VANGUARD ANALYSIS – There’s an old legal aphorism that goes, “If you have the facts on your side, pound the facts. If you have the law on your side, pound the law. If you have neither on your side, pound the table.”
It occurs to me yet again, with regard to Measure E, that this is precisely what the No on Measure E side is doing. They know that they cannot win on the merits of the argument. They have not won on the merits of the argument in 2011 or 2012. The public has consistently backed parcel taxes in Davis. For the last twenty years, between 67 and 75 percent of the voters have approved each parcel tax.
Instead of having a debate on the merits in the last two weeks of the election, we have complaints about ballot language long after the 10-day window to complain about ballot language and we have arguments about constitutional issues.
“They believe there are constitutional issues when the School Board has decided to apply the law in different way[s] to different groups,” writes Thomas Randall. “They see that the fact that home residents who practically will pay the bill of Measure E by themselves, on one hand, are treated entirely different tha[n] groups that do not pay the taxes at all or do not pay equally such as apartment residents, senior citizens and people who do not live in Davis but send their kids to Davis Schools on the other.”
Ironically, Thomas Randall and Janet Zwahlen, who filed the suit complaining that some do not have to pay for the parcel tax and yet can vote for it, are two people who don’t pay for the parcel tax.
It has long been settled law that people need only be eligible to vote in order to vote on a tax measure – they do not have to be eligible or required to pay the tax.
Proposition 13, for all of its flaws, actually anticipates this problem by raising the bar for taxes to a two-thirds majority. And yet, some still whine that those who do not pay taxes can vote. It takes two of my yes votes to count the same as your one no vote, and yet the complaint is that the system is tilted against the taxpayer? Really?
The opponents of the parcel tax argue that it’s the school board’s “bad decisions” that “have caused a deficit of $3.2 million.” They never explain what those bad decisions are. They never talk about the state budget cuts – more than $10 million since 2008.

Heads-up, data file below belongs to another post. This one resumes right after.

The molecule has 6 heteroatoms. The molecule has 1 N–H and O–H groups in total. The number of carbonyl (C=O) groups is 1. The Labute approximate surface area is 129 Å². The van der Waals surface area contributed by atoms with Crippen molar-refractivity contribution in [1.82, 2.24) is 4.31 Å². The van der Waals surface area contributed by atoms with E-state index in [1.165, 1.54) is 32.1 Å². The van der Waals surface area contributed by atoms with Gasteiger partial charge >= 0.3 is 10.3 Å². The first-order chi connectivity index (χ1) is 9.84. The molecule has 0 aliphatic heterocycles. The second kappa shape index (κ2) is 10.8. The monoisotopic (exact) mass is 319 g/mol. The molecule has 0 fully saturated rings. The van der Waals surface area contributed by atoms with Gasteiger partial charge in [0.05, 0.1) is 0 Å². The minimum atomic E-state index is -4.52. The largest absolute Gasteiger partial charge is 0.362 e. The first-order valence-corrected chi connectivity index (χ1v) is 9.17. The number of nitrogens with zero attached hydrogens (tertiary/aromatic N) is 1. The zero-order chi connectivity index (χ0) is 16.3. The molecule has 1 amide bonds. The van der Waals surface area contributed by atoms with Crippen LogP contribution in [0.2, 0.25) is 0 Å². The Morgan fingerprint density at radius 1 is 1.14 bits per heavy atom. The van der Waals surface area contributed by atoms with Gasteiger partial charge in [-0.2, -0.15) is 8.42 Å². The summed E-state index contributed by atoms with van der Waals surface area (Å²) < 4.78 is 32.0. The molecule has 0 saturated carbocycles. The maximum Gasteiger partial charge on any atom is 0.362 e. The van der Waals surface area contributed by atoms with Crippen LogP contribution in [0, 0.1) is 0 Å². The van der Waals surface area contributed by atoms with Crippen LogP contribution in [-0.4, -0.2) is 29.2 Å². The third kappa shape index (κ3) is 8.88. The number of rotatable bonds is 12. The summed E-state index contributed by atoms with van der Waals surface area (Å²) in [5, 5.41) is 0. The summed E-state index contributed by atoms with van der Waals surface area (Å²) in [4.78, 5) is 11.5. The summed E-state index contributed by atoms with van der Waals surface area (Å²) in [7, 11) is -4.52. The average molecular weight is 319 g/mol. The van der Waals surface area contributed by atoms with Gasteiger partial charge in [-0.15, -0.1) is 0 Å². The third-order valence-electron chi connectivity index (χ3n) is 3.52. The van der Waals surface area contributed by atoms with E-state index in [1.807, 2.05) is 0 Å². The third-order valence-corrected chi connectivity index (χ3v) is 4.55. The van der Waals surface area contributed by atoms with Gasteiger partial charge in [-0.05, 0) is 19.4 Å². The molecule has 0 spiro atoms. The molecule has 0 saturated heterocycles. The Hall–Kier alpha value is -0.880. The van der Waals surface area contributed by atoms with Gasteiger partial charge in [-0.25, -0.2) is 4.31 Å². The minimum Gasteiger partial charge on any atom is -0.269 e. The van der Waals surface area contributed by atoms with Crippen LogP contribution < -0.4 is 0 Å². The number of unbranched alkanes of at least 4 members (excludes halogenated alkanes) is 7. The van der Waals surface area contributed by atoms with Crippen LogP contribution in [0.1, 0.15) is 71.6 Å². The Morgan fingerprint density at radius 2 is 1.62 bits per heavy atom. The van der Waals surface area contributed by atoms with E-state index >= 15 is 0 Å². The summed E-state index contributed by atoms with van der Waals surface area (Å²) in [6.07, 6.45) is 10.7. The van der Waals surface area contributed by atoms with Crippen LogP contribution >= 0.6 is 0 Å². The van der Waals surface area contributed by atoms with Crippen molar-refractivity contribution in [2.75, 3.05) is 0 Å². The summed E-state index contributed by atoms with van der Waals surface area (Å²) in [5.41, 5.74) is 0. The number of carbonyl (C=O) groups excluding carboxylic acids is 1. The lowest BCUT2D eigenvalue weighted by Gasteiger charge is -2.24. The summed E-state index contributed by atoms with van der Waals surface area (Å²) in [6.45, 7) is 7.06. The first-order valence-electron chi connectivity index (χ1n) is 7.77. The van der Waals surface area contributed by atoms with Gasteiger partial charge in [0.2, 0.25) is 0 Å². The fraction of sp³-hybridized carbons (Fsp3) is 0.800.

They never talk about deferrals which have caused a cash flow crisis to the school district that most people do not begin to understand.
The parcel tax is not a fair tax – everyone in this community knows and understands it. But the state law precludes any sort of fair tax. You can only levy a flat tax on property or parcel, you cannot make it proportional to income or the value of the property.
If you do not like that, change Proposition 13.
The only two things the district can do is allow for a senior exemption in the hopes that seniors on fixed budgets will take advantage of it, but that wealthy seniors will not. Does it work? Hard to know. Only 1000 parcels have taken the exemption and roughly 5000 seniors live in Davis.
They can also make a multiunit dwelling a smaller amount than a house. It is not perfect, but it makes sense that an apartment owner should not have to pay $204 per unit, the same rate as if it were a single family home.
In the end, none of these questions really gets to the core point. The state has not allowed the district to keep up with inflation, it has cut funding to schools several times in the last five years, and if Proposition 30 does not pass, it is going to cut another $3.7 million from our budget come January.
The school district has two choices: they can cut teachers, they can cut programs that serve students like counselors and psychologists, and they can shorten the school year; or they can ask the local community to renew the current parcel tax and, if Proposition 30 does not pass, supplement for that loss as well.
Unfortunately, the parcel tax is the only legal way that the school district can raise tax money.
The question before the voters is very simple – will you levy an additional tax or would you prefer that the school district make further cuts?
All across the state school districts are facing that same bitter reality. Most communities have not been able to keep their programs. But we are different here in Davis – we have kept our commitment to quality education and while the district has had to make too many painful cuts – most recently another 50 teachers laid off last spring when the leadership of the DTA refused to make concessions – we have preserved the core of our programs.
So now it is once more unto the breach.
I ask voters to do one thing this election day: do not listen to the voices of the malcontents pounding on the table – look at the realities facing the school district, decide what your priorities are, and vote on the merits of the proposal before you.
—David M. Greenwald reporting